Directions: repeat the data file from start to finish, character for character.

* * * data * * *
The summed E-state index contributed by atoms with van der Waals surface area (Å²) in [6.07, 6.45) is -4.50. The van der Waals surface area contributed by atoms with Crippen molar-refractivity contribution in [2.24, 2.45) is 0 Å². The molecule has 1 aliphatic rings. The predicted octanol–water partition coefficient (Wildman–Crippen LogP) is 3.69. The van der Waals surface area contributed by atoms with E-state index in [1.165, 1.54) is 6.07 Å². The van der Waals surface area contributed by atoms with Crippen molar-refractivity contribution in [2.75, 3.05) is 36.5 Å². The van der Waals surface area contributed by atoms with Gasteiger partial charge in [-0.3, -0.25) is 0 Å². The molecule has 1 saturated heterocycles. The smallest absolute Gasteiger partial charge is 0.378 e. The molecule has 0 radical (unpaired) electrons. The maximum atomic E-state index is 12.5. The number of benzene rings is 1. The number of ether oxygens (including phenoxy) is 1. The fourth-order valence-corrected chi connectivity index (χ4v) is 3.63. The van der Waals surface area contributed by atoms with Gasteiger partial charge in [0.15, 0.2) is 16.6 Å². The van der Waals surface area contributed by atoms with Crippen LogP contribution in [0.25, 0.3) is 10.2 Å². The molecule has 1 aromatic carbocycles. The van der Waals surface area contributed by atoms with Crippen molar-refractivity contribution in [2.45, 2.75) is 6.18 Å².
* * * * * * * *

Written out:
The summed E-state index contributed by atoms with van der Waals surface area (Å²) in [6.07, 6.45) is -4.50. The van der Waals surface area contributed by atoms with Crippen molar-refractivity contribution in [2.24, 2.45) is 0 Å². The molecule has 1 aliphatic rings. The predicted octanol–water partition coefficient (Wildman–Crippen LogP) is 3.69. The van der Waals surface area contributed by atoms with E-state index in [1.165, 1.54) is 6.07 Å². The van der Waals surface area contributed by atoms with Crippen molar-refractivity contribution in [2.75, 3.05) is 36.5 Å². The van der Waals surface area contributed by atoms with Gasteiger partial charge in [-0.3, -0.25) is 0 Å². The molecule has 1 saturated heterocycles. The smallest absolute Gasteiger partial charge is 0.378 e. The molecule has 0 radical (unpaired) electrons. The maximum atomic E-state index is 12.5. The number of benzene rings is 1. The number of ether oxygens (including phenoxy) is 1. The fourth-order valence-corrected chi connectivity index (χ4v) is 3.63. The van der Waals surface area contributed by atoms with Gasteiger partial charge in [0.15, 0.2) is 16.6 Å². The van der Waals surface area contributed by atoms with Crippen LogP contribution in [0.25, 0.3) is 10.2 Å². The molecule has 1 aromatic carbocycles. The van der Waals surface area contributed by atoms with Crippen molar-refractivity contribution in [2.45, 2.75) is 6.18 Å².